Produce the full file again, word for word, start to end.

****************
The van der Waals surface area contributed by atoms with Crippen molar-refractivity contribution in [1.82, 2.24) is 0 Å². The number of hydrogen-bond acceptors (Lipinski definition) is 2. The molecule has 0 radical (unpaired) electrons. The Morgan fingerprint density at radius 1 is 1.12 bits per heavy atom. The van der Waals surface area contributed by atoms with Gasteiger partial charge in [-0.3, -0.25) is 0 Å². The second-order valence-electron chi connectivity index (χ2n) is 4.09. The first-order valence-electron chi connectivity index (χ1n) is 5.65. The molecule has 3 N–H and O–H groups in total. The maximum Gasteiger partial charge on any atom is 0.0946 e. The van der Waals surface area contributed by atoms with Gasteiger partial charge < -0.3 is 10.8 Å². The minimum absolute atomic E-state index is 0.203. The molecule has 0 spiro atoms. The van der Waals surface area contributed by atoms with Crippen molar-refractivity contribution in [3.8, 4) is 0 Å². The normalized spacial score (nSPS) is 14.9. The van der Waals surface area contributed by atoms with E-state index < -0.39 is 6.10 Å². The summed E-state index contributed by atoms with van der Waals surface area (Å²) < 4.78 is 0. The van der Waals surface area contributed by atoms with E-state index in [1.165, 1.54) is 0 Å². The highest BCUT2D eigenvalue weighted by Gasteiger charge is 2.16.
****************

The van der Waals surface area contributed by atoms with Crippen molar-refractivity contribution in [1.82, 2.24) is 0 Å². The number of hydrogen-bond acceptors (Lipinski definition) is 2. The molecule has 0 radical (unpaired) electrons. The Morgan fingerprint density at radius 1 is 1.12 bits per heavy atom. The van der Waals surface area contributed by atoms with Gasteiger partial charge in [-0.3, -0.25) is 0 Å². The second-order valence-electron chi connectivity index (χ2n) is 4.09. The first-order valence-electron chi connectivity index (χ1n) is 5.65. The molecule has 3 N–H and O–H groups in total. The maximum Gasteiger partial charge on any atom is 0.0946 e. The van der Waals surface area contributed by atoms with Gasteiger partial charge < -0.3 is 10.8 Å². The minimum absolute atomic E-state index is 0.203. The molecule has 0 spiro atoms. The van der Waals surface area contributed by atoms with Crippen molar-refractivity contribution in [3.8, 4) is 0 Å². The normalized spacial score (nSPS) is 14.9. The van der Waals surface area contributed by atoms with E-state index < -0.39 is 6.10 Å². The summed E-state index contributed by atoms with van der Waals surface area (Å²) < 4.78 is 0. The van der Waals surface area contributed by atoms with E-state index in [1.165, 1.54) is 0 Å². The highest BCUT2D eigenvalue weighted by Gasteiger charge is 2.16.